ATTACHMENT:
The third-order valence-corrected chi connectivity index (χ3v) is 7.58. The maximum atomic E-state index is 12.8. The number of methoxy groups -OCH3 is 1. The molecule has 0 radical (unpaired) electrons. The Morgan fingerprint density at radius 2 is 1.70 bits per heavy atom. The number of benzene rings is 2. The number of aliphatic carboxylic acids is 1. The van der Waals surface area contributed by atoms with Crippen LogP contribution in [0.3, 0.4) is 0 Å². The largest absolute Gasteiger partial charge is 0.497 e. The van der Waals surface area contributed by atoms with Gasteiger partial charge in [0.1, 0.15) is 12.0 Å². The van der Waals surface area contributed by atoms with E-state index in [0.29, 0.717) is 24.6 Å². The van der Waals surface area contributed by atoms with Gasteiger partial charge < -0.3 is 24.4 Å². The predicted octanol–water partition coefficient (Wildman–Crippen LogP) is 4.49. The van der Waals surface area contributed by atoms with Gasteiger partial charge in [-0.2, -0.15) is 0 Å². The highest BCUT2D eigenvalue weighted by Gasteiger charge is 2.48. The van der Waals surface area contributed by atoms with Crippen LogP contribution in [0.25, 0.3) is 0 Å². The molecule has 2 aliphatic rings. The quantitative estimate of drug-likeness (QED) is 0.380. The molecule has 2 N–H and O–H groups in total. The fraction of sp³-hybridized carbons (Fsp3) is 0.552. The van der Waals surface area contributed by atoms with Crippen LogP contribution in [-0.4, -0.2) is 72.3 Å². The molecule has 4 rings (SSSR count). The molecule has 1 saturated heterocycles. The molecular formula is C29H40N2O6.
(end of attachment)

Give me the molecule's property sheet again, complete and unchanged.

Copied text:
The third-order valence-corrected chi connectivity index (χ3v) is 7.58. The maximum atomic E-state index is 12.8. The number of methoxy groups -OCH3 is 1. The molecule has 0 radical (unpaired) electrons. The Morgan fingerprint density at radius 2 is 1.70 bits per heavy atom. The number of benzene rings is 2. The number of aliphatic carboxylic acids is 1. The van der Waals surface area contributed by atoms with Crippen LogP contribution in [0.3, 0.4) is 0 Å². The largest absolute Gasteiger partial charge is 0.497 e. The van der Waals surface area contributed by atoms with Gasteiger partial charge in [0.1, 0.15) is 12.0 Å². The van der Waals surface area contributed by atoms with E-state index in [0.29, 0.717) is 24.6 Å². The van der Waals surface area contributed by atoms with Gasteiger partial charge < -0.3 is 24.4 Å². The predicted octanol–water partition coefficient (Wildman–Crippen LogP) is 4.49. The van der Waals surface area contributed by atoms with Gasteiger partial charge in [-0.2, -0.15) is 0 Å². The highest BCUT2D eigenvalue weighted by Gasteiger charge is 2.48. The van der Waals surface area contributed by atoms with Crippen LogP contribution in [0.25, 0.3) is 0 Å². The molecule has 2 aliphatic rings. The quantitative estimate of drug-likeness (QED) is 0.380. The molecule has 2 N–H and O–H groups in total. The fraction of sp³-hybridized carbons (Fsp3) is 0.552. The van der Waals surface area contributed by atoms with Crippen LogP contribution in [-0.4, -0.2) is 72.3 Å². The molecule has 4 rings (SSSR count). The molecule has 1 saturated heterocycles. The molecular formula is C29H40N2O6.